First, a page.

skip general nav links ACHP home About ACHP

ACHP News

National Historic
Preservation
Program


Working with
Section 106


Federal, State, & Tribal Programs

Training & Education

Publications

Search
 skip specific nav links
Home arrowNews arrow NPS Releases Report on Cultural Resources Climate Change Planning

East at Main Street Focuses on Asian-Pacific Islander Heritage

As part of the ACHP’s mission of building a more inclusive preservation program, we love finding new resources and projects that represent communities throughout the country. One of our newest finds is a great new mapping project created by Asian & Pacific Islander Americans in Historic Preservation (APIAHiP). The project, developed by Donna Graves and Michelle Magalong, began as a way to connect technology with preservation, and also create a helpful tool for the Asian and Pacific Islander American (APIA) community to discover and share their own history. With the help of HistoryPin, the National Center for Preservation Technology and Training, and the National Trust for Historic Preservation, East at Main Street is an impressive resource for the APIA community.

Read our interview with Michelle Magalong about what APIAHiP is working on and some specifics of the project.

What is the mapping project and what are the ultimate goals for it?

The East at Main Street: APIA Mapping Project gathers photographs, videos, memories, and other material related to places that are important to Asian and Pacific Islander American (APIA) communities. Few sites associated with APIA history and cultures have been recognized as landmarks. Raising awareness of these places will assist their preservation for the future and help create a more complete picture of United States history.

The goals of East at Main Street are three-fold. First, we want to engage individuals and organizations across the nation (and US territories) to think about and dialogue about the importance of documenting, preserving, and sustaining historic sites that are important to APIA communities. Second, we want to capture these historic sites and bring a greater awareness on a national level. It would be great to see our map filled with “pins” of historic sites across the nation. Lastly, we aim to advocate for preserving and sustaining these historic sites. For instance, these sites will be compiled as part of APIAHiP’s register of APIA historic sites. This list then can be utilized by preservation agencies at local, state, and national levels. This may include the National Park Service and the National Register of Historic Places.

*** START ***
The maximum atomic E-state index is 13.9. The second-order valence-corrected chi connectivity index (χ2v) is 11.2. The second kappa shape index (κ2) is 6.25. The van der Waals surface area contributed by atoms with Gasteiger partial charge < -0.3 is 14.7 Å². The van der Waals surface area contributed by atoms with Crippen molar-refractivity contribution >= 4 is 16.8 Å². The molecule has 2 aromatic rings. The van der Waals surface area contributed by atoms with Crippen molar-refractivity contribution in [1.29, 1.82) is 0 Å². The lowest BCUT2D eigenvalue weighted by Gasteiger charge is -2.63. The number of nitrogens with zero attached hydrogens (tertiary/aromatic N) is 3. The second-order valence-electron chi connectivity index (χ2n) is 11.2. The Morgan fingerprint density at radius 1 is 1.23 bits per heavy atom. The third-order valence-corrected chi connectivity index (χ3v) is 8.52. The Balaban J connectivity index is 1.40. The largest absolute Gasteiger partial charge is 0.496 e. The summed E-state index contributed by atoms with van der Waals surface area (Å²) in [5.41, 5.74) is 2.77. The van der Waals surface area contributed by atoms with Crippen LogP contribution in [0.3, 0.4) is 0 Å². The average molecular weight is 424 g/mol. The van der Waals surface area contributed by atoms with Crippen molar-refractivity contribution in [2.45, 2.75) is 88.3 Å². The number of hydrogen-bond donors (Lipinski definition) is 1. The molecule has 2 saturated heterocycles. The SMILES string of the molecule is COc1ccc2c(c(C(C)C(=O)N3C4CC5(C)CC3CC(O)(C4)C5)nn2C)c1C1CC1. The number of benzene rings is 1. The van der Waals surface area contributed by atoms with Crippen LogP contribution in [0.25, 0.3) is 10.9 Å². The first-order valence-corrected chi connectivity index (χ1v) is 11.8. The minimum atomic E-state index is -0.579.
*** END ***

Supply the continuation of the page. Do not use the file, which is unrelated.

Who contributes to the project?

In collaboration with community groups, non-profit organizations, archives and individuals, we are gathering materials (photographs, old newspapers, historic maps, etc.) and stories (oral histories or talk story, written narratives, etc.) to capture the rich layers of place-making and community-building in historically and culturally significant sites throughout the United States and US territories.

What are you trying to accomplish and how?

We are aiming to engage individuals and organizations to think about how we can broaden the definition of historic preservation in APIA communities. This includes engaging folks from various sectors and interests that may not think they do preservation-related work, and developing visibility and partnerships.

When was the project started?

The project was developed by co-director Donna Graves, who has extensive experience in preservation work in diverse communities. She had a vision of developing a crowd-sourced project that connects technology with preservation and bridges preservationists with the APIA community.

This project by Asian Pacific Islander Americans in Historic Preservation (APIAHiP) is in collaboration with HistoryPin and funded by the National Center for Preservation Technology and Training and the National Trust for Historic Preservation.

Any other important things regarding the project that you want to add?

We are excited to collaborate with individuals and community organizations with this project. We hosted community workshops in Boston, New York, Philadelphia, Stockton, Riverside, Little Tokyo (Los Angeles), Seattle, and San Diego with the generosity of local community organizations. We are looking forward to doing more community workshops across the country and also online meet-ups (e.g., webinars, Google Hangouts). We are always looking for individuals and organizations that are interested in participating.

To see the project, check out http://www.historypin.com/project/51-east-at-main-street/#!map/index/#!/geo:38.210513,-146.926995/zoom:3/

For more information on APIAHiP, go here: http://www.apiahip.org/#!about-us/cp5h

Posted August 8, 2014

Return to Top